Friendly links.

friendship bracelet

Bats make good bookkeepers. Who knew?

Our dogs when Smokey opens the treat can.

Pure gold.

Updated candy slogans.

Dictator chic. via

Humans are adorable.

Emperor Trumpatine.

So true.

Posted in Links | 2 Comments

More knitting.

For the past couple years I have knitted something to contribute to an annual silent auction in May.







Since this fundraiser is supports progressive causes, I think I will knit a couple pussyhats, too.

Posted in knitting, Scarves, Uncategorized | 1 Comment

Things that make me say, “Hmm…”

yarn shop.jpg

How do yarn shops, awash in scores of skeins of wool yarn, deal with moths? (Asking for a friend.)

* * * * *


We have all seen the hexipuff blankets bouncing around the interwebz. Whenever I see someone making the puffs, I think Won’t that blanket be like a sheet of stiff foam rubber? How can it drape properly? Any hexipuff knitters out there to answer my question?

* * * * *

“I don’t check out men on the street. I check out women. I am always checking out women because I love stories, and women in clothes tell stories. For years I watched other women to learn how I might someday be a woman with a story.”

from Women in Clothes by Sheila Heti, via

* * * * *



I have a friend who has a black and white knit hat where the white is angora yarn. And I feel the need to pet her head every time I see the hat.

I may need to acquire a skein of angora…

* * * * *



  • King Cheeto von Tiny Hands.
  • tRUMP
  • The Cheeto Bandito
Posted in afghan, knitting, Rants, various, Yarn | 7 Comments

Keeper of the flock.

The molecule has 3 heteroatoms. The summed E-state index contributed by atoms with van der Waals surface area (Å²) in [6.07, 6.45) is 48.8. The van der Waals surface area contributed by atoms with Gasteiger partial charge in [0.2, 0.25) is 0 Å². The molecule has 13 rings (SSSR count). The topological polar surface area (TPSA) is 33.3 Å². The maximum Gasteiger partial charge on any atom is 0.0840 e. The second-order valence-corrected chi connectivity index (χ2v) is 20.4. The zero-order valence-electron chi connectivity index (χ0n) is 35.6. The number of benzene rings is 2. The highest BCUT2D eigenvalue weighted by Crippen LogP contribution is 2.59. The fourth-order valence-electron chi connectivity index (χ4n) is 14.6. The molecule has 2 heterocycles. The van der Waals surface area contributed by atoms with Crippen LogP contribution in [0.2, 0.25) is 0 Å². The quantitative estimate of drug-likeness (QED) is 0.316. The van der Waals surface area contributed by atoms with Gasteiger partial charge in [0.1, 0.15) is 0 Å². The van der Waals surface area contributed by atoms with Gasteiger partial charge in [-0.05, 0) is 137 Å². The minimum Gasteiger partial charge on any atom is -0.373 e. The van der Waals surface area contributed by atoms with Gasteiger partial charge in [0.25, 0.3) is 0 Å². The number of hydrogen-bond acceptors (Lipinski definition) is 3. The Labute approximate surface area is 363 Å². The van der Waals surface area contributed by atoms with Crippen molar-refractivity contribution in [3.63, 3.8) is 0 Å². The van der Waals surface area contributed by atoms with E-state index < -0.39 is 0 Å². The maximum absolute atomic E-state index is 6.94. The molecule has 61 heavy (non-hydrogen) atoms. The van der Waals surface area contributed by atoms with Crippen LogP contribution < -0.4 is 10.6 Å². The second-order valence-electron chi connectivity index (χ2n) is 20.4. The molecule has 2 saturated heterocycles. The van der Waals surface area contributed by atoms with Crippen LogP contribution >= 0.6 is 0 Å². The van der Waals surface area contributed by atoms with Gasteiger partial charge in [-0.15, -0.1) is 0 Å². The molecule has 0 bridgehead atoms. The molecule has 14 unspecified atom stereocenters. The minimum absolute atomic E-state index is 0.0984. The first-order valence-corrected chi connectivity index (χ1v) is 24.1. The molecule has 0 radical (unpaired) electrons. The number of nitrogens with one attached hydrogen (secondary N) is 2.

Keeper of the flock.jpg

Perhaps we all need some of these tags.

Another method for jogless stripes.


“The entire knitting community needs to hear this.”

Justifiably proud.

Animal oortrait mittens. The cat should be knit from this yarn.


Posted in LInks knitting | 3 Comments

Hi ho, hi ho! It’s off to the [frog] pond we go…

It was almost three years ago when I started the Fairfield sweater.


This image is from the pattern page. My sweater is red. Bright red.

I knit the back to the armholes, then started the sleeves, knitting them both at the same time in an effort to ensure that they would be the same.

When I got to the sleeve armholes, I discovered that, while the sleeves were identical, they identically were both missing a number of increases along the way — ten, to be exact. The sleeves would not fit into the armholes properly, and they would be too tight around my upper arms.


The sweater went into time out while I pondered what to do. The obvious fix would have been to frog the sleeves back to the beginning of the increases and try again. But doing that required a fair amount of courage and perseverance that I couldn’t quite muster at that moment. So Fairfield sat in time out.

And sat.

And sat.

While it languished in its basket, almost but not quite out of sight, I began to reconsider the color. While I wanted a red sweater, this yarn was really, really red. It occurred to me that I would look like a fire truck — a really big firetruck — when I wore it. And my enthusiasm for the sweater began to fade.


Clearly, someone does not understand red.

The sweater sat some more.

Eventually I came up with a potential solution: overdye the yarn a darker color of red. (Duh.) I have had some success with overdying; it is not difficult, and I would start with a half-strength dye bath. I don’t want to end up with a dark, dark red sweater.

I think I can manage to make that yarn a better color, don’t you?

And so off to the frog pond I went. It will be a while — probably a long while — before I actually dye the yarn and reknit the sweater, but I feel good about it now.

Note: if you are wondering why I didn’t just frog to the beginning of the increases, finish knitting the sweater, and dye it then, there is a reason. It is difficult to get the dye to take evenly across a garment. But if the yarn has a few lighter and a few darker spots, that is okay. It’s called tonal, and I’m fine with that. 

Note 2: I found a better method for marking my increases in the sleeves than using a row counter. So that little problem is also solved.

Posted in Dyeing, Fairfield sweater, knitting, Uncategorized, Yarn | 5 Comments

Links on a Saturday.


Quoth the Raven

Dog in the wood.

Lion in camp.

Hair removal. via

Robin Hood restaurant in Madrid.

How did I not know about sashiko mending?

Christmas Day, 1912, in northern MN.

Problem solved.

“A giant sack of assholes.”

Posted in Links | 3 Comments